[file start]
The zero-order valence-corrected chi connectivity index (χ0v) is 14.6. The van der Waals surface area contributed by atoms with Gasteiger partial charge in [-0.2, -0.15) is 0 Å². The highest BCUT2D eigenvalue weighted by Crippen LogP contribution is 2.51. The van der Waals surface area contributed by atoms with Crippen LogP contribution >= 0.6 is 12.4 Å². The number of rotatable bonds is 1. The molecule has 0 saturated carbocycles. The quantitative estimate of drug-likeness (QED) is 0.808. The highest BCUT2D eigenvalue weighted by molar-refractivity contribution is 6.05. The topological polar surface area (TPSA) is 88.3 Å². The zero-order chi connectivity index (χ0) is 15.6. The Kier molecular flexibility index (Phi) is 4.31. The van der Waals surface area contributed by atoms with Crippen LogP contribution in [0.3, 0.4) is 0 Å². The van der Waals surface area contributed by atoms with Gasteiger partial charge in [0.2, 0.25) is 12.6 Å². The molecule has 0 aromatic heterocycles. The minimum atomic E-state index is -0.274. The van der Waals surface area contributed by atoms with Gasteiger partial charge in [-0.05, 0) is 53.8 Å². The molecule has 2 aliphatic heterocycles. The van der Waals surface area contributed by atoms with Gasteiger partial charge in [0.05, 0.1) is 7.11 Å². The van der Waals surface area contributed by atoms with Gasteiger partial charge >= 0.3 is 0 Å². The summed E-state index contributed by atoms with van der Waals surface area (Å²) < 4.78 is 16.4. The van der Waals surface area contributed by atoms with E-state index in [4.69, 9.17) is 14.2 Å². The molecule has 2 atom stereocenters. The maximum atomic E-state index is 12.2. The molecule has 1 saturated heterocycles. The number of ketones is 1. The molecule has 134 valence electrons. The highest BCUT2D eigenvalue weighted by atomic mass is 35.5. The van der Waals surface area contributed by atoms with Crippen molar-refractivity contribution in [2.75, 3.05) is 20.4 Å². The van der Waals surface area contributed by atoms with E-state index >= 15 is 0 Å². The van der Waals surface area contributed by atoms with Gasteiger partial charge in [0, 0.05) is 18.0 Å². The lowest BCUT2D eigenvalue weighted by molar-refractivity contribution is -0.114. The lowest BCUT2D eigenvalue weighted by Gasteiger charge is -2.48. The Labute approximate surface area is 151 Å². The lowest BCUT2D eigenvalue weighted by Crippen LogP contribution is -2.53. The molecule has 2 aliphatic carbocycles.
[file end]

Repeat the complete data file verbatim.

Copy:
The zero-order valence-corrected chi connectivity index (χ0v) is 14.6. The van der Waals surface area contributed by atoms with Gasteiger partial charge in [-0.2, -0.15) is 0 Å². The highest BCUT2D eigenvalue weighted by Crippen LogP contribution is 2.51. The van der Waals surface area contributed by atoms with Crippen LogP contribution >= 0.6 is 12.4 Å². The number of rotatable bonds is 1. The molecule has 0 saturated carbocycles. The quantitative estimate of drug-likeness (QED) is 0.808. The highest BCUT2D eigenvalue weighted by molar-refractivity contribution is 6.05. The topological polar surface area (TPSA) is 88.3 Å². The zero-order chi connectivity index (χ0) is 15.6. The Kier molecular flexibility index (Phi) is 4.31. The van der Waals surface area contributed by atoms with Crippen LogP contribution in [0.3, 0.4) is 0 Å². The van der Waals surface area contributed by atoms with Gasteiger partial charge in [0.2, 0.25) is 12.6 Å². The molecule has 0 aromatic heterocycles. The minimum atomic E-state index is -0.274. The van der Waals surface area contributed by atoms with Gasteiger partial charge in [-0.05, 0) is 53.8 Å². The molecule has 2 aliphatic heterocycles. The van der Waals surface area contributed by atoms with Gasteiger partial charge in [0.05, 0.1) is 7.11 Å². The van der Waals surface area contributed by atoms with Gasteiger partial charge >= 0.3 is 0 Å². The summed E-state index contributed by atoms with van der Waals surface area (Å²) < 4.78 is 16.4. The van der Waals surface area contributed by atoms with E-state index in [4.69, 9.17) is 14.2 Å². The molecule has 2 atom stereocenters. The maximum atomic E-state index is 12.2. The molecule has 1 saturated heterocycles. The number of ketones is 1. The molecule has 134 valence electrons. The highest BCUT2D eigenvalue weighted by atomic mass is 35.5. The van der Waals surface area contributed by atoms with Crippen molar-refractivity contribution in [2.75, 3.05) is 20.4 Å². The van der Waals surface area contributed by atoms with E-state index >= 15 is 0 Å². The van der Waals surface area contributed by atoms with Gasteiger partial charge in [0, 0.05) is 18.0 Å². The lowest BCUT2D eigenvalue weighted by molar-refractivity contribution is -0.114. The lowest BCUT2D eigenvalue weighted by Gasteiger charge is -2.48. The Labute approximate surface area is 151 Å². The lowest BCUT2D eigenvalue weighted by Crippen LogP contribution is -2.53. The molecule has 2 aliphatic carbocycles.